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Public Statements

Iraq War Resolution

By:
Date:
Location: Washington, DC


IRAQ WAR RESOLUTION

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Mr. GARY G. MILLER of California. Mr. Speaker, I rise today in opposition to this resolution condemning the President's proposal for achieving success in Iraq and overall victory in the global war on terror. We are not formulating policy today. We are not offering the President an alternative. All this resolution is saying is that we do not support our Commander in Chief, and all it is doing is emboldening the terrorist enemies we are facing today.

I am the first to welcome an open discussion about our involvement in Iraq. But, without the opportunity to consider an alternative, this is not open discussion. Why isn't this an open discussion? Because although the majority party has the authority to govern, they have no plan to lead.

For over a year, the majority party criticized the President for not making changes in his strategy in Iraq. Well, the President has made changes, and the majority party still is not satisfied.

We can all agree that our progress has not been as swift and decisive as we once hoped. We all recognize that the war in Iraq has carried on longer than we wanted and consumed more resources than we expected. However, we all knew from the beginning that it would not be easy, that the war against terror would not be a quick fight.

But when the going gets tough, it does not mean that we should give in and come home. As we cannot and must not turn back, we need a fresh approach to move forward. The President, along with his generals on the ground, have proposed a way forward. He has put forth a strategy to suppress the sectarian violence in Iraq and allow democratic reforms to take hold and economic institutions to flourish.

His plan is the only plan that provides for a way forward in Iraq. For us in Congress, it is not our job to become involved in tactical decisions that will lead to success in our mission. It is our responsibility to help shape the parameters of the mission and to conduct oversight on our progress in achieving the mission.

Republicans in Congress have proposed setting verifiable benchmarks with which we may measure our progress in Iraq. Such benchmarks will help us hold the Iraqi regime responsible for the progress made towards democracy, stability and peace in the country. We should be discussing our responsibility as oversight today, but we are not. We are left with debate on an empty and nonbinding resolution.

I am a proud cosponsor of Congressman Sam Johnson's bill to ensure that funding is not cut off or restricted for members of the Armed Forces deployed in Iraq and Afghanistan. We must support every effort in our fight against terrorists. If the majority allowed us an opportunity, I would have gladly supported a vote on that bill to reaffirm that the House will not abandon our Armed Forces under any circumstance.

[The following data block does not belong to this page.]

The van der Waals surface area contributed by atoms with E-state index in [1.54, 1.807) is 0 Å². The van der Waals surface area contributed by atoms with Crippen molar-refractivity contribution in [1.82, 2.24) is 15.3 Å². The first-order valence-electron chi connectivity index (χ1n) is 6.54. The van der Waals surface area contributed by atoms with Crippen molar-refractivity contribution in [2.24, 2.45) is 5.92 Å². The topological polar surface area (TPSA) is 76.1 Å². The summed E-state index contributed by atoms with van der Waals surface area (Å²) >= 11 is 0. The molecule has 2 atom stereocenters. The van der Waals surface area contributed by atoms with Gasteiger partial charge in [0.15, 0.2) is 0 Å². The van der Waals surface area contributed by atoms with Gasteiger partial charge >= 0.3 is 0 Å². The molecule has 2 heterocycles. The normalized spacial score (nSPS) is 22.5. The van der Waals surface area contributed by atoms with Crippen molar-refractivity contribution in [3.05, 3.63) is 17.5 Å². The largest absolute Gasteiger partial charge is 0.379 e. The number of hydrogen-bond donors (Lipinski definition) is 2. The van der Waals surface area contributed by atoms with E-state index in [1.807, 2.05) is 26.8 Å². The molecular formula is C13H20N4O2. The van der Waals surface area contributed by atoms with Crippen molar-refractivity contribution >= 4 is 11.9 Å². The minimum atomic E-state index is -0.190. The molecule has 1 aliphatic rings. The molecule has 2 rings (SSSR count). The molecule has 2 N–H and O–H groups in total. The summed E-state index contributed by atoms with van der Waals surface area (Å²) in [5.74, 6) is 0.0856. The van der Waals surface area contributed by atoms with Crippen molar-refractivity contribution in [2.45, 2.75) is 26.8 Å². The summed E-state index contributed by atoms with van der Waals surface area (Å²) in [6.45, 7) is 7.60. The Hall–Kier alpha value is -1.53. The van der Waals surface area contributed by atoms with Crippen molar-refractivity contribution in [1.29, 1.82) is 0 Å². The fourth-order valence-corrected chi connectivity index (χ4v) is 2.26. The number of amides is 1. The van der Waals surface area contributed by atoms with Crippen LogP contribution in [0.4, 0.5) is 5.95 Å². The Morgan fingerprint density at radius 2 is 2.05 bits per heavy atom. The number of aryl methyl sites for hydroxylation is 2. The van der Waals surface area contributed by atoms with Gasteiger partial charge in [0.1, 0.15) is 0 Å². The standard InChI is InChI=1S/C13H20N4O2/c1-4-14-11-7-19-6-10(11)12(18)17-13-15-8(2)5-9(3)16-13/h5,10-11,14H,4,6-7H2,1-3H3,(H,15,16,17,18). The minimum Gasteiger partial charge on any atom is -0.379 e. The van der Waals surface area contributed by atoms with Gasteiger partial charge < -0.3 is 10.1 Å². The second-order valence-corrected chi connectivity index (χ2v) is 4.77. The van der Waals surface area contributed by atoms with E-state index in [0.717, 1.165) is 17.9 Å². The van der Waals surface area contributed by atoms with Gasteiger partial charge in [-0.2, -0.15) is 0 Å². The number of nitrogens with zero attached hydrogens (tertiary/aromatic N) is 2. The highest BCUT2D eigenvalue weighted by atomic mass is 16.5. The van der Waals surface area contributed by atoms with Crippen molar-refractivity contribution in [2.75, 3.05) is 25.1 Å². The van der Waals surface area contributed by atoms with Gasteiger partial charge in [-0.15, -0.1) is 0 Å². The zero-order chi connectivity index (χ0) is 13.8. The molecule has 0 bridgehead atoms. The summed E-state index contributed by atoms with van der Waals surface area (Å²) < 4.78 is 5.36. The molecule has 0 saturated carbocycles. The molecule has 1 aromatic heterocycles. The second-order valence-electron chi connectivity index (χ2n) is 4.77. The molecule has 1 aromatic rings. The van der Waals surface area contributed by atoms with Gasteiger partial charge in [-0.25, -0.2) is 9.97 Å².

Whether the majority would like to acknowledge it or not, the fight we are engaged in against terrorists in Iraq is not a new fight. It has been waged for a decade. We have faced terrorists in Beirut, we have faced terrorists in Saudi Arabia, and we have faced terrorists here on our own soil on September 11, 2001.

We have learned it is absolutely essential to confront terrorists abroad before they attack us at home. Despite what some of you may say, our withdrawal will not end the terrorist threat. After all, it is they who have declared Iraq to be the central front in the struggle.

We cannot withdraw. We cannot send our troops and other allies the message that we will quit when the going gets tough. Instead, we must move forward with the operations in Iraq, with the Iraqi people, to ensure that peace and stability take hold. We must change our strategy as the situation in the field dictates. To do otherwise would be foolish.

But by maintaining our commitment in Iraq, we preserve the prospects of peace. By withdrawing, we surrender our chances of permanent stability in the Middle East.

This resolution in so many words says that we cannot be successful, and we are bound to fail. I refuse to agree. I refuse to undercut the brave work of our troops by questioning their abilities and refuse to allow terrorists to flourish and our enemies be emboldened and thereby let you, the American people, down.

Our brave men and women risk their lives to provide peace and security here at home, and we are all proud to know such patriots. These young men and women, full of promise, voluntarily defend our Nation wherever they are called.

It reminds me of a young man in my district, and I presented him with his Eagle Scout awards when he was 17 years old. It was in 2003. A little less than 2 years later than that, in 2004, I attended the funeral for Lance Corporal Abraham Simpson, who made the ultimate sacrifice in Fallujah. He was just 19 years old.

When I went to the parents of Abraham and presented a flag that was flown over our great Nation after the funeral, it was honestly one of the most moving experiences I have had, not only in my congressional career but of my life. When I looked at Abraham's father in his car, I couldn't talk. All I could say to him was, ``I voted to send him there.' Abraham's dad looked me square in the eye, with as serious a look as he could get, and he said, ``Congressman, it was the right vote.'